Mint: Medicinal Uses


| August/September 1997


Mints are so well known that they hardly require description. We encounter their essential oils daily as flavoring for everything from toothpaste and chewing gums to alcoholic beverages and herbal teas. In minute, nearly undetectable quantities, they also enhance the flavor of many packaged foods.

Of the eighteen species and hundreds of varieties and cultivars of the genus Mentha, two stand out because of their medicinal uses: spearmint (M. spicata) and peppermint (M. ¥ piperita). Peppermint, a hybrid between water mint (M. aqua­tica) and spearmint, is the preeminent medicinal mint, easily distinguished from spearmint by its menthol fragrance. Carvone dominates the scent of spearmint.

Peppermint and Spearmint In History

In European phytomedicine today, peppermint leaf tea is used to treat indigestion, nausea, diarrhea, colds, headache and cramps.

Spearmint (identified in older writings as M. viridis or M. sativa) has a much longer history of medicinal use than peppermint. It was so commonly grown and used that it was rarely described in herbals; it is known to have been cultivated in every convent garden in Europe by the nineteenth century. A tea made from the leaves was considered useful for digestive upset, and The Edinburgh New Dispensatory (1789) recommended “Aqua mentha sativa” (spearmint water), made by lightly distilling spearmint leaves with three times their weight in water over low heat, as “a pres­ent and incomparable remedy for strengthening a weak stomach and curing vomiting proceeding from cold viscous phlegm.”

As early as 1704, however, Ray’s Historia Plantarum was touting “peper mint” (designated as M. palustris) as a superior mint for treating “stomach weakness” and diarrhea. By 1721, peppermint leaves had attained official status in the London Pharmacopoeia, although spearmint was still the medicinal mint of choice.

Peppermint’s popularity spread to the New World. One of the Shakers’ first medicinal preparations in the late 1700s at the Sabbathday Lake Shaker Community in Maine was a distilled peppermint water used as a digestive cordial. Samuel Stearn’s American Herbal (1801) listed this and other virtues:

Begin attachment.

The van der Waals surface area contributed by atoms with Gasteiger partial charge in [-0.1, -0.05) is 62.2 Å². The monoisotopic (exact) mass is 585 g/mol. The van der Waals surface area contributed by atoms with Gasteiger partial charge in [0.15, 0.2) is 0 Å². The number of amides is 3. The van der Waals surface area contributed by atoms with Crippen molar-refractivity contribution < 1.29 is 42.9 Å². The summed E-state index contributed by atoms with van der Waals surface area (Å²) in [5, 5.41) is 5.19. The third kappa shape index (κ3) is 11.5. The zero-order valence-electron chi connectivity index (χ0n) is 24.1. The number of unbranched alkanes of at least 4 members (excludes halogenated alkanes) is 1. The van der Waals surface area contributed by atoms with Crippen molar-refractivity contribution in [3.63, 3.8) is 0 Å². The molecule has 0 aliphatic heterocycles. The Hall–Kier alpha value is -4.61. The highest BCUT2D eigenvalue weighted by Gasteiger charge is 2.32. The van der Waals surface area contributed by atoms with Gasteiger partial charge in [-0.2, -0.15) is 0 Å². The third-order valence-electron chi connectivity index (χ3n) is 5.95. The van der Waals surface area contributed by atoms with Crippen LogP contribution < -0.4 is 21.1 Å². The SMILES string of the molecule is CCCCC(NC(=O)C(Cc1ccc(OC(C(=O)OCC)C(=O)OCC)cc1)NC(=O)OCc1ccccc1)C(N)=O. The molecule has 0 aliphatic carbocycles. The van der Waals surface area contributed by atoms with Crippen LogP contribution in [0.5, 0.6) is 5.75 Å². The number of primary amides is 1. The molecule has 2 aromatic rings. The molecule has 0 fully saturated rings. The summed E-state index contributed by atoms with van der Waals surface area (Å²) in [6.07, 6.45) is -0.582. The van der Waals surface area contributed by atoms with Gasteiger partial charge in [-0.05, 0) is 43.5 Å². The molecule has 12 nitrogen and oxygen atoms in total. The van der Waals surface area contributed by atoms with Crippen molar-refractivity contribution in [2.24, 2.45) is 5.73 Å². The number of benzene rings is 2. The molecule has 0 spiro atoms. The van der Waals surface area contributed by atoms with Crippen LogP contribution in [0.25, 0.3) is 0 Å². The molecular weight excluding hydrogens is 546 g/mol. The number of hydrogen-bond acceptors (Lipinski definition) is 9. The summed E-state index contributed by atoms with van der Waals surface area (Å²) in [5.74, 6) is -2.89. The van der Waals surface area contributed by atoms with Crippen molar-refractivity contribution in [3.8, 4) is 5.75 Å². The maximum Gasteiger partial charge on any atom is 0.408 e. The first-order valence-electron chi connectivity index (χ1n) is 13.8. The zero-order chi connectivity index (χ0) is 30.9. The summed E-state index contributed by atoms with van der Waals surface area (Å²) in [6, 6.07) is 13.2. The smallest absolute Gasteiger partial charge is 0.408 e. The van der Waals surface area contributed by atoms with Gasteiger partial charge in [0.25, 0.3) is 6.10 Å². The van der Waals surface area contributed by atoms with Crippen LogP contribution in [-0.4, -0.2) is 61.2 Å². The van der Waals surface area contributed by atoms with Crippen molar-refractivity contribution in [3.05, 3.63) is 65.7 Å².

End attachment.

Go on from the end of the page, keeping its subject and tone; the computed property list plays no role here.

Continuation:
mother earth news fair 2018 schedule

MOTHER EARTH NEWS FAIR

Next: April 28-29, 2018
Asheville, NC

Sit in on dozens of practical workshops from the leading authorities on natural health, organic gardening, real food and more!

LEARN MORE



Subscribe today and save 58%

Subscribe to Mother Earth Living !

Mother Earth LivingWelcome to Mother Earth Living, the authority on green lifestyle and design. Each issue of Mother Earth Living features advice to create naturally healthy and nontoxic homes for yourself and your loved ones. With Mother Earth Living by your side, you’ll discover all the best and latest information you want on choosing natural remedies and practicing preventive medicine; cooking with a nutritious and whole-food focus; creating a nontoxic home; and gardening for food, wellness and enjoyment. Subscribe to Mother Earth Living today to get inspired on the art of living wisely and living well.

Save Money & a Few Trees!

Pay now with a credit card and take advantage of our earth-friendly automatic renewal savings plan. You’ll save an additional $5 and get six issues of Mother Earth Living for just $14.95! (Offer valid only in the U.S.)

Or, choose Bill Me and pay just $19.95.




Facebook Pinterest Instagram YouTube Twitter


Copyright 2018, All Rights Reserved
Ogden Publications, Inc., 1503 SW 42nd St., Topeka, Kansas 66609-1265